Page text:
Thursday, August 27, 2015
Two Hathor Sightings And...

Hathor presenting palm branches to Ramesses II
Turin museum
Reference photos: one by Su Bayfield and another by Margaret aka 'Pling the Penguin'

I admit the artist of this stela wasn't the best. Hathor's ears are too high, the pharaoh's eyes are out of place, and the glyphs aren't very clear. One photographer thought the cartouche could be saying "Amenhotep", while the other ventured "Ramesses II". "Amen" can plainly be seen. But more of the glyphs resemble those of Ramesses, so I'm going with that.

Perhaps this piece wasn't commissioned by the pharaoh, who would have employed the best, but by someone less royal, who simply wanted to bless the pharaoh, and took whoever was available.

Hathor presents palm branches to the pharaoh, which means "length of time" and "years", thereby ensuring he will have a long reign. The figure at the bottom of the branches is supposed to be a tadpole, meaning "100,000". Also, she offers him the ankh, representing her endowing the pharaoh with life.

I found these Hathor name variations when putting "Hathor" into the search parameters at "Ramses Online: an annotated corpus of Late Egyptian". The first two instances are referring to the Seven Hathors, who have influence on destiny.

"The seven Hathors appear at the birth of a child and predict the fate of the newly-born. In the famous story of 'the prince and the destiny' they prophesy that the prince shall meet his death through a crocodile, a serpent or a dog. This prophesy, however, does not imply an inevitable fate, but rather designates three evil chances which can perhaps be avoided. The end of the story is missing, but presumably they are avoided because of the prince's courage, his trust in [the Gods} and the love and care of his wife." (From _Hathor and Thoth: Two Key Figures of the Ancient Egyptian Religion_, by Claas Jouco Bleeker, pages 71-72)

The first example is from this story, I did read all the way to the end, because I was curious which got the prince, and no one knows now. I'll go with Bleeker's optimistic view, though.

The second example is from the Orbiney papyrus at the British museum, EA 10183; The Two Brothers. I didn't read all of it, but learned that the story ends happily, with the brothers Bata and Anpu "at peace with one another and in control of their country".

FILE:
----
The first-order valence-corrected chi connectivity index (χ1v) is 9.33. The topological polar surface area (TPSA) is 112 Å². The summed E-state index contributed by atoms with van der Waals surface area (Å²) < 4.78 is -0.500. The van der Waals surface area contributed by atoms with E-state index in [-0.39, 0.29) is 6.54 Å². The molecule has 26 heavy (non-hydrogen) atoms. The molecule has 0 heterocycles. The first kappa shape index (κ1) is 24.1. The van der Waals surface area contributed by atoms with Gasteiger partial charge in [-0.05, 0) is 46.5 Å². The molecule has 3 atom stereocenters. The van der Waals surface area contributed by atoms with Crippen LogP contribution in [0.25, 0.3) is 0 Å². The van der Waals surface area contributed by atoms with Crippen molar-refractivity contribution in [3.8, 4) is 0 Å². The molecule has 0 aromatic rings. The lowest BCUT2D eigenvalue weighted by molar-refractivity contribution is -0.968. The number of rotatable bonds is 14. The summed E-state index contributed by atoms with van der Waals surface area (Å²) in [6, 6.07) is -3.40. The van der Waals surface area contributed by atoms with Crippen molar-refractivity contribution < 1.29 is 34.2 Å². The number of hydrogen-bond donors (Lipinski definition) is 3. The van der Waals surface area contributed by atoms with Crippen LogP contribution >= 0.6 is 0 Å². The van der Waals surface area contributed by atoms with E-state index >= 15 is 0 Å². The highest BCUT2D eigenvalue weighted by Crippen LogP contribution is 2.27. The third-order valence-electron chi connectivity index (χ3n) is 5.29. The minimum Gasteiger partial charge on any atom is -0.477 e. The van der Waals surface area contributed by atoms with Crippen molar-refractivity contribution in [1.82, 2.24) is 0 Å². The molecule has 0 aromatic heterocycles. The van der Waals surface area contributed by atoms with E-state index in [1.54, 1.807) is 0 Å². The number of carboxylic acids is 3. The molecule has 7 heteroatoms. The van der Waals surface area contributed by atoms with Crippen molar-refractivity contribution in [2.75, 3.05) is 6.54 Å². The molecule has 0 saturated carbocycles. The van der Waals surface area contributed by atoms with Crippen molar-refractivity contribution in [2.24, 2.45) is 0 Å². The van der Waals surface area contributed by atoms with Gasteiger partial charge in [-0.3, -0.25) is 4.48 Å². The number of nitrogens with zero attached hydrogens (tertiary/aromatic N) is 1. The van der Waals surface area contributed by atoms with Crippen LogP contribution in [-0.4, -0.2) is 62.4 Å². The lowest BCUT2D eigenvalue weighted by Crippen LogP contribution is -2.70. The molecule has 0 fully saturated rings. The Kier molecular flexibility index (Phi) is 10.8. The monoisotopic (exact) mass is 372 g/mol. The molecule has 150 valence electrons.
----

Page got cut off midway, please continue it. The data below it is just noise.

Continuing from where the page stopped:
The next two examples are from the Papyrus Chester Beatty, and the last is from the Salt papyrus, all four papyri are at the British Museum.

The next Hathor sighting is at the Brooklyn museum. I was able to refer all of the museum's photos to creat my trace:

Sistrophoros Statue of Kaemwaset
Possibly from Karnak, Thebes
New Kingdom, XVIII Dynasty, 1400-1390 B.C.E.
Granite, traces of paint Size 26 1/8 x 10 1/4 x 17 13/16in. (66.3 x 26 x 45.3cm)
Gift of Christos G. Bastis
Brooklyn Museum, #74.97

( Museum website description: "Black granite statue inscribed for Kaiemwaset. The nobleman is represented as kneeling and proffering a large Hathor-sistrum. Kaiemwaset is dressed in a long skirt. The figure is inscribed on the right shoulder, the back pillar, the front, sides and upper front surface of the base, and on the sides of the mass of stone which connects the sistrum and chest. There is some red pigment preserved in the hieroglyphs on the front of the base. The figure bears the cartouche of Tuthmosis IV. Condition: The head, except for the parts of the wig, neck and beard, is missing. Large chips in the front, right side and rear of base. The left arm, left foot and left side of the base are mostly chipped away: the back pillar is only partially preserved. There are smaller chips in many places, and there is dried mud on much of the surface.

"Kaemwaset was connected with the temple of Amun-Re at Karnak in Thebes (modern-day Luxor). The inscription on this statue invokes that god, as well as the goddesses Mut and Nebethetepet. It would have enabled the deceased Kaemwaset to share in the daily temple offerings to the gods and to participate in the daily rites of resurrection.

"The royal name carved on Kaemwaset's upper right arm dates his statue to the reign of Thutmose IV. The rolls of flesh on his torso are an artistic convention indicating his prosperity. The object that he holds represents the head of the goddess Hathor resting on a protective Isis-knot. On her head is a miniature temple gateway flanked by two volutes. These forms suggest the sistrum, a musical rattle whose sound was beloved by Hathor and other goddesses. The cobra shown in the doorway and two others on the sides also evoke goddesses and their protection."

I could make out the glyphs for Amun and Mut. What impressed me about this piece is how the head of Hathor grows out of the Tyet knot, more examples here. Also, there's a spoon with a Hathor head supported by a combination Tyet and Djed at the Berlin museum    

Go Forward...
Go Back to Archives...
Go Back to Main Journal Index Page...
Go to Index of Joan's pages...

© Joan Ann Lansberry